Kussmaul's Legacy

Adolph Kussmaul was Professor of Medicine successively at Heidelberg, Erlangen, Freiburg, and Strasbourg. As well as describing the paradoxical increase in JVP on inspiration in patients with restrictive cardiomyopathy, right ventricular failure, and constrictive pericarditis, he described the deep-sighing respiration associated with low arterial pH (Kussmaul breathing) and coined the term "polyarteritis nodosa". In fact, Kussmaul's JVP sign is widely misunderstood to be solely the result of right ventricular incompliance, when in fact the explanation relates as much to distension of the mesenteric vascular bed and the change from a right ventricular pressure that predominantly reflects negative intrapleural pressure "sucking" blood into the chest, to one that predominantly reflects positive intra-abdominal pressure "pushing" the greater volume proximally.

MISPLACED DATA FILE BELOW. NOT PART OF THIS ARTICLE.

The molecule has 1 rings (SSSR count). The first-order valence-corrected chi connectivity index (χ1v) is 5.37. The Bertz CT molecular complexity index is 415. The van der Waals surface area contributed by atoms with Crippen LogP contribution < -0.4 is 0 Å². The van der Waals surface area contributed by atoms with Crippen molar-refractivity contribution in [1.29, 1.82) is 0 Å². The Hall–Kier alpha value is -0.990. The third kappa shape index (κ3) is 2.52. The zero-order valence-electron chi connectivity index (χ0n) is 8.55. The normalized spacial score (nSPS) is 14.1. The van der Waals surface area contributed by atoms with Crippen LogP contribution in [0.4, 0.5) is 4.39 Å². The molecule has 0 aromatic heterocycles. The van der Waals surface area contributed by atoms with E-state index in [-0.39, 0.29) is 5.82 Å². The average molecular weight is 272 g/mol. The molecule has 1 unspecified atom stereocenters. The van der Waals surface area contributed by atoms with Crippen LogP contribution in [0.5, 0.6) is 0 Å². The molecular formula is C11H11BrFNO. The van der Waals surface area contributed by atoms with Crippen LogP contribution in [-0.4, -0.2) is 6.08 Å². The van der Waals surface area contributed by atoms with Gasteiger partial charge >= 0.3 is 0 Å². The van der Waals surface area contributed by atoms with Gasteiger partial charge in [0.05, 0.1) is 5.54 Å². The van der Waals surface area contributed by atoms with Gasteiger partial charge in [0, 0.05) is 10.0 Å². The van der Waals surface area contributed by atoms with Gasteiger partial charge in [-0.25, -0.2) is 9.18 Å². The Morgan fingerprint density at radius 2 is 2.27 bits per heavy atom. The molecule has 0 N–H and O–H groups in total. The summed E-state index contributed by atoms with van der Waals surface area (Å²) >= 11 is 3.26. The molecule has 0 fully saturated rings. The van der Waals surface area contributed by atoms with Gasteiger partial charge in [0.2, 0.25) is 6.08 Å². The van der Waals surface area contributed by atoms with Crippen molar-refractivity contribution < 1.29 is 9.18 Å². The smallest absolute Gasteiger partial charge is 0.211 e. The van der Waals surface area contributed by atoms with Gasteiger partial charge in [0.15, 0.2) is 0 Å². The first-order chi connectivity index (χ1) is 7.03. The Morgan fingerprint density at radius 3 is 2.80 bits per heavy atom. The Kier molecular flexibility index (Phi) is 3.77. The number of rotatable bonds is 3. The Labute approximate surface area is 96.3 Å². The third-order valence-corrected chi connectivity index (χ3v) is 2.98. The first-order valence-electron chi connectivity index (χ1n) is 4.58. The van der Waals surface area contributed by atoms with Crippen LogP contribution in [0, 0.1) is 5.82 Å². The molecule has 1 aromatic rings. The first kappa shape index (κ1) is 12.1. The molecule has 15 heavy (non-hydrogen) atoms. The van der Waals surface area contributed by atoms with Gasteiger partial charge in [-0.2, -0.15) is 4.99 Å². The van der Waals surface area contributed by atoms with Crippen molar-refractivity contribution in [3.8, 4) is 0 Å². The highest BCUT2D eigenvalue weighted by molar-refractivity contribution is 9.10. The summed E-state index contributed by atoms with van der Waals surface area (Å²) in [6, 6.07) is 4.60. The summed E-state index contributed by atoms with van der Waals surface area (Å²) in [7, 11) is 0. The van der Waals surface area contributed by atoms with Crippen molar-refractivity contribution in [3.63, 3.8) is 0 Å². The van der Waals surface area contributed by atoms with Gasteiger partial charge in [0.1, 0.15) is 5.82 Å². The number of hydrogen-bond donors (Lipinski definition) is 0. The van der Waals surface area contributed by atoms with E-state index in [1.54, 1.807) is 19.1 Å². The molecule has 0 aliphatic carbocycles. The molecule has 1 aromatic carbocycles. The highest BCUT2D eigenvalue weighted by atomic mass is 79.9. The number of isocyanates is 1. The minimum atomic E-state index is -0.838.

A characteristic of cardiac tamponade is pulsus paradoxus, which is not paradoxical at all, but an exaggeration of the normal drop in systolic pressure on inspiration –>10 mm Hg is abnormal. To test for it, inflate the cuff to just above systolic pressure then slowly deflate, stopping each 5 mm Hg for a full inspiration–expiration cycle. Listen for the point at which the beating becomes continuous throughout the breathing cycle.


Low-voltage ECG and beat-to-beat variation in R-wave amplitude are characteristic.

Chest x-ray